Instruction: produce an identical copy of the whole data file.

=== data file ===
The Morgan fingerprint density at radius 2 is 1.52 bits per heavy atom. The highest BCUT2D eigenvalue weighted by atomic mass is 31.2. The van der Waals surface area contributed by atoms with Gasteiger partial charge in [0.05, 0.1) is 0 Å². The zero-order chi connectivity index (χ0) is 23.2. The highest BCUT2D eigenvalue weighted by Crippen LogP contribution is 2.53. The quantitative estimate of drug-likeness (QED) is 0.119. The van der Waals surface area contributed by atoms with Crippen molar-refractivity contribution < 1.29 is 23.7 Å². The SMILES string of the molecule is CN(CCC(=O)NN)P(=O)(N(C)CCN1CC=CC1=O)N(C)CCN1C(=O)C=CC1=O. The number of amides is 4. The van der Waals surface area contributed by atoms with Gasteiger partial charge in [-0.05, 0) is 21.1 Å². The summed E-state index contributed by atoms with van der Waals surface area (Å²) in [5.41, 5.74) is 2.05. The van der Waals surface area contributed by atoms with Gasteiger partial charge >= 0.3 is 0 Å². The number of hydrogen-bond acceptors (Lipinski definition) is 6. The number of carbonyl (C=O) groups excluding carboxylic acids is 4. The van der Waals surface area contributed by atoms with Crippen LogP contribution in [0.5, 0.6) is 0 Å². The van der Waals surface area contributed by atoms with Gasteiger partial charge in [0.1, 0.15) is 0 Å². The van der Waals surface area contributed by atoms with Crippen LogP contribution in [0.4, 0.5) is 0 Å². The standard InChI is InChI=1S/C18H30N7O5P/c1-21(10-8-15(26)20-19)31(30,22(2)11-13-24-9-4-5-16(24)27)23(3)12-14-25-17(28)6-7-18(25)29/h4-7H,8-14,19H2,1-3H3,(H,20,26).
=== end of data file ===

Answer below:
The Morgan fingerprint density at radius 2 is 1.52 bits per heavy atom. The highest BCUT2D eigenvalue weighted by atomic mass is 31.2. The van der Waals surface area contributed by atoms with Gasteiger partial charge in [0.05, 0.1) is 0 Å². The zero-order chi connectivity index (χ0) is 23.2. The highest BCUT2D eigenvalue weighted by Crippen LogP contribution is 2.53. The quantitative estimate of drug-likeness (QED) is 0.119. The van der Waals surface area contributed by atoms with Crippen molar-refractivity contribution < 1.29 is 23.7 Å². The SMILES string of the molecule is CN(CCC(=O)NN)P(=O)(N(C)CCN1CC=CC1=O)N(C)CCN1C(=O)C=CC1=O. The number of amides is 4. The van der Waals surface area contributed by atoms with Gasteiger partial charge in [-0.05, 0) is 21.1 Å². The summed E-state index contributed by atoms with van der Waals surface area (Å²) in [5.41, 5.74) is 2.05. The van der Waals surface area contributed by atoms with Gasteiger partial charge >= 0.3 is 0 Å². The number of hydrogen-bond acceptors (Lipinski definition) is 6. The number of carbonyl (C=O) groups excluding carboxylic acids is 4. The van der Waals surface area contributed by atoms with Crippen LogP contribution in [0.5, 0.6) is 0 Å². The van der Waals surface area contributed by atoms with Gasteiger partial charge in [0.1, 0.15) is 0 Å². The van der Waals surface area contributed by atoms with Crippen LogP contribution in [0.4, 0.5) is 0 Å². The standard InChI is InChI=1S/C18H30N7O5P/c1-21(10-8-15(26)20-19)31(30,22(2)11-13-24-9-4-5-16(24)27)23(3)12-14-25-17(28)6-7-18(25)29/h4-7H,8-14,19H2,1-3H3,(H,20,26).